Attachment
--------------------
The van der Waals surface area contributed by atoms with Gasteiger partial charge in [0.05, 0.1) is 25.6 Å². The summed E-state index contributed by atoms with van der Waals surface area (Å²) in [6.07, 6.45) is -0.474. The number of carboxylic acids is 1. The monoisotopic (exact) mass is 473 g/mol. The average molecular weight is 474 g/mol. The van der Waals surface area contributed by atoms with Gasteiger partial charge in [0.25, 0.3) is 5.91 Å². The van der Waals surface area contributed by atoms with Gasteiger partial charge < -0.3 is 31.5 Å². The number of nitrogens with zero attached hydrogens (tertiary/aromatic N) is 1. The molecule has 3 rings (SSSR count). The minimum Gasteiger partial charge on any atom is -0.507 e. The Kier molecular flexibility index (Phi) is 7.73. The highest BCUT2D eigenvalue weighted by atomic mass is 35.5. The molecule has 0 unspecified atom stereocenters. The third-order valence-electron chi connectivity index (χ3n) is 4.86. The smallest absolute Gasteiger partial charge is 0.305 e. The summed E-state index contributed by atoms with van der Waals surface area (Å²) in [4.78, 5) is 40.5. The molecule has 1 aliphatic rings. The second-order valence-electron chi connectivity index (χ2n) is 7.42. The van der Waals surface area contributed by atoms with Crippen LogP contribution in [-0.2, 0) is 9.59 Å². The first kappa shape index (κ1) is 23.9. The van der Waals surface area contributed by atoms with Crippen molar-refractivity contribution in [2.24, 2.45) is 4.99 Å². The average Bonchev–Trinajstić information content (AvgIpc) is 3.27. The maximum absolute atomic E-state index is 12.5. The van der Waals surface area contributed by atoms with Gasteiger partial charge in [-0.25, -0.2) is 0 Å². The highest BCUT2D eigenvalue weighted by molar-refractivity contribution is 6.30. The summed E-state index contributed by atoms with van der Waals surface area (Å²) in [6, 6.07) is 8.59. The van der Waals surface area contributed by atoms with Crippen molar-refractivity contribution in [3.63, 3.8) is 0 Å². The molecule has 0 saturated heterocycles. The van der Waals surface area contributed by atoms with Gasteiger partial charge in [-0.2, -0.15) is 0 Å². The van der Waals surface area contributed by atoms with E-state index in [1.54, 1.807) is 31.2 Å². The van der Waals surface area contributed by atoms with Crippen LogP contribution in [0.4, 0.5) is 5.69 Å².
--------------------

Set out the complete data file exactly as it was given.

The van der Waals surface area contributed by atoms with Gasteiger partial charge in [0.05, 0.1) is 25.6 Å². The summed E-state index contributed by atoms with van der Waals surface area (Å²) in [6.07, 6.45) is -0.474. The number of carboxylic acids is 1. The monoisotopic (exact) mass is 473 g/mol. The average molecular weight is 474 g/mol. The van der Waals surface area contributed by atoms with Gasteiger partial charge in [0.25, 0.3) is 5.91 Å². The van der Waals surface area contributed by atoms with Gasteiger partial charge < -0.3 is 31.5 Å². The number of nitrogens with zero attached hydrogens (tertiary/aromatic N) is 1. The molecule has 3 rings (SSSR count). The minimum Gasteiger partial charge on any atom is -0.507 e. The Kier molecular flexibility index (Phi) is 7.73. The highest BCUT2D eigenvalue weighted by atomic mass is 35.5. The molecule has 0 unspecified atom stereocenters. The third-order valence-electron chi connectivity index (χ3n) is 4.86. The smallest absolute Gasteiger partial charge is 0.305 e. The summed E-state index contributed by atoms with van der Waals surface area (Å²) in [4.78, 5) is 40.5. The molecule has 1 aliphatic rings. The second-order valence-electron chi connectivity index (χ2n) is 7.42. The van der Waals surface area contributed by atoms with Crippen LogP contribution in [-0.2, 0) is 9.59 Å². The first kappa shape index (κ1) is 23.9. The van der Waals surface area contributed by atoms with Crippen molar-refractivity contribution in [2.24, 2.45) is 4.99 Å². The average Bonchev–Trinajstić information content (AvgIpc) is 3.27. The maximum absolute atomic E-state index is 12.5. The van der Waals surface area contributed by atoms with Gasteiger partial charge in [-0.25, -0.2) is 0 Å². The highest BCUT2D eigenvalue weighted by molar-refractivity contribution is 6.30. The summed E-state index contributed by atoms with van der Waals surface area (Å²) in [6, 6.07) is 8.59. The van der Waals surface area contributed by atoms with Crippen molar-refractivity contribution in [3.63, 3.8) is 0 Å². The molecule has 0 saturated heterocycles. The van der Waals surface area contributed by atoms with Gasteiger partial charge in [-0.2, -0.15) is 0 Å². The van der Waals surface area contributed by atoms with E-state index in [1.54, 1.807) is 31.2 Å². The van der Waals surface area contributed by atoms with Crippen LogP contribution in [0.4, 0.5) is 5.69 Å².